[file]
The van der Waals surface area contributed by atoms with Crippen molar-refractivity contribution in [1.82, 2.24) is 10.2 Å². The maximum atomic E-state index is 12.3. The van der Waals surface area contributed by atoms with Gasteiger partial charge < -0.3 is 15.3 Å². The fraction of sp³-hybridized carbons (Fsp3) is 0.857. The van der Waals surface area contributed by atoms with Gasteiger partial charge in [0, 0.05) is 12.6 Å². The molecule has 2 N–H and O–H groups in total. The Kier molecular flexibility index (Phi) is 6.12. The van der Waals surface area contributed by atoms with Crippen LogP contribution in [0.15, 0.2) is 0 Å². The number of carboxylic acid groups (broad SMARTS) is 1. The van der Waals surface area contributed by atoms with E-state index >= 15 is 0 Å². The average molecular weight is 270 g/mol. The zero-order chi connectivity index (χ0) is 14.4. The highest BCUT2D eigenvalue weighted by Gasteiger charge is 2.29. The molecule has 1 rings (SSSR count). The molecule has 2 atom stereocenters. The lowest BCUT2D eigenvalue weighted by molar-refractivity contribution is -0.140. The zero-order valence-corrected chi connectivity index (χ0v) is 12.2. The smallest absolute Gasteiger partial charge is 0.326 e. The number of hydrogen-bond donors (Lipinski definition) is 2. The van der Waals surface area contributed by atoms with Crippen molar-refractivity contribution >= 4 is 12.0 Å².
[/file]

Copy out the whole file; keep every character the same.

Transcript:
The van der Waals surface area contributed by atoms with Crippen molar-refractivity contribution in [1.82, 2.24) is 10.2 Å². The maximum atomic E-state index is 12.3. The van der Waals surface area contributed by atoms with Gasteiger partial charge < -0.3 is 15.3 Å². The fraction of sp³-hybridized carbons (Fsp3) is 0.857. The van der Waals surface area contributed by atoms with Gasteiger partial charge in [0, 0.05) is 12.6 Å². The molecule has 2 N–H and O–H groups in total. The Kier molecular flexibility index (Phi) is 6.12. The van der Waals surface area contributed by atoms with Crippen LogP contribution in [0.15, 0.2) is 0 Å². The number of carboxylic acid groups (broad SMARTS) is 1. The van der Waals surface area contributed by atoms with E-state index >= 15 is 0 Å². The average molecular weight is 270 g/mol. The zero-order chi connectivity index (χ0) is 14.4. The highest BCUT2D eigenvalue weighted by Gasteiger charge is 2.29. The molecule has 1 rings (SSSR count). The molecule has 2 atom stereocenters. The lowest BCUT2D eigenvalue weighted by molar-refractivity contribution is -0.140. The zero-order valence-corrected chi connectivity index (χ0v) is 12.2. The smallest absolute Gasteiger partial charge is 0.326 e. The number of hydrogen-bond donors (Lipinski definition) is 2. The van der Waals surface area contributed by atoms with Crippen molar-refractivity contribution >= 4 is 12.0 Å².